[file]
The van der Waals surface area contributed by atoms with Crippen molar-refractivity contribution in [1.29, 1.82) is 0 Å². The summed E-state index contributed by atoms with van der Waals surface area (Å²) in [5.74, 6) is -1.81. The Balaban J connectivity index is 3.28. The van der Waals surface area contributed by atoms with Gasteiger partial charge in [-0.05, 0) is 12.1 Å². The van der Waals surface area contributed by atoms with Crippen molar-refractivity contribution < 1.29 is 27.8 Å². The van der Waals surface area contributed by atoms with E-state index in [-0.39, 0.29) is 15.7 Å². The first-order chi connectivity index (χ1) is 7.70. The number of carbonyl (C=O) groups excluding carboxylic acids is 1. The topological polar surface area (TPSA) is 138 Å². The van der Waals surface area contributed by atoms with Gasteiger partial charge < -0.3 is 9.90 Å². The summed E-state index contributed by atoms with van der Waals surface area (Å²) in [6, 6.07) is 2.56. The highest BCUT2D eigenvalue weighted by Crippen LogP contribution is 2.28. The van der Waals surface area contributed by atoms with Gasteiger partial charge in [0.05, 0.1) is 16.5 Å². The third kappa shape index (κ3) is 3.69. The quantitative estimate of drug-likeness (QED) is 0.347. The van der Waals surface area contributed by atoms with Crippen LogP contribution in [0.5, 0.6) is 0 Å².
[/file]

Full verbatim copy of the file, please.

The van der Waals surface area contributed by atoms with Crippen molar-refractivity contribution in [1.29, 1.82) is 0 Å². The summed E-state index contributed by atoms with van der Waals surface area (Å²) in [5.74, 6) is -1.81. The Balaban J connectivity index is 3.28. The van der Waals surface area contributed by atoms with Gasteiger partial charge in [-0.05, 0) is 12.1 Å². The van der Waals surface area contributed by atoms with Crippen molar-refractivity contribution < 1.29 is 27.8 Å². The van der Waals surface area contributed by atoms with E-state index in [-0.39, 0.29) is 15.7 Å². The first-order chi connectivity index (χ1) is 7.70. The number of carbonyl (C=O) groups excluding carboxylic acids is 1. The topological polar surface area (TPSA) is 138 Å². The van der Waals surface area contributed by atoms with Gasteiger partial charge < -0.3 is 9.90 Å². The summed E-state index contributed by atoms with van der Waals surface area (Å²) in [6, 6.07) is 2.56. The highest BCUT2D eigenvalue weighted by Crippen LogP contribution is 2.28. The van der Waals surface area contributed by atoms with Gasteiger partial charge in [0.05, 0.1) is 16.5 Å². The third kappa shape index (κ3) is 3.69. The quantitative estimate of drug-likeness (QED) is 0.347. The van der Waals surface area contributed by atoms with Crippen LogP contribution in [0.5, 0.6) is 0 Å².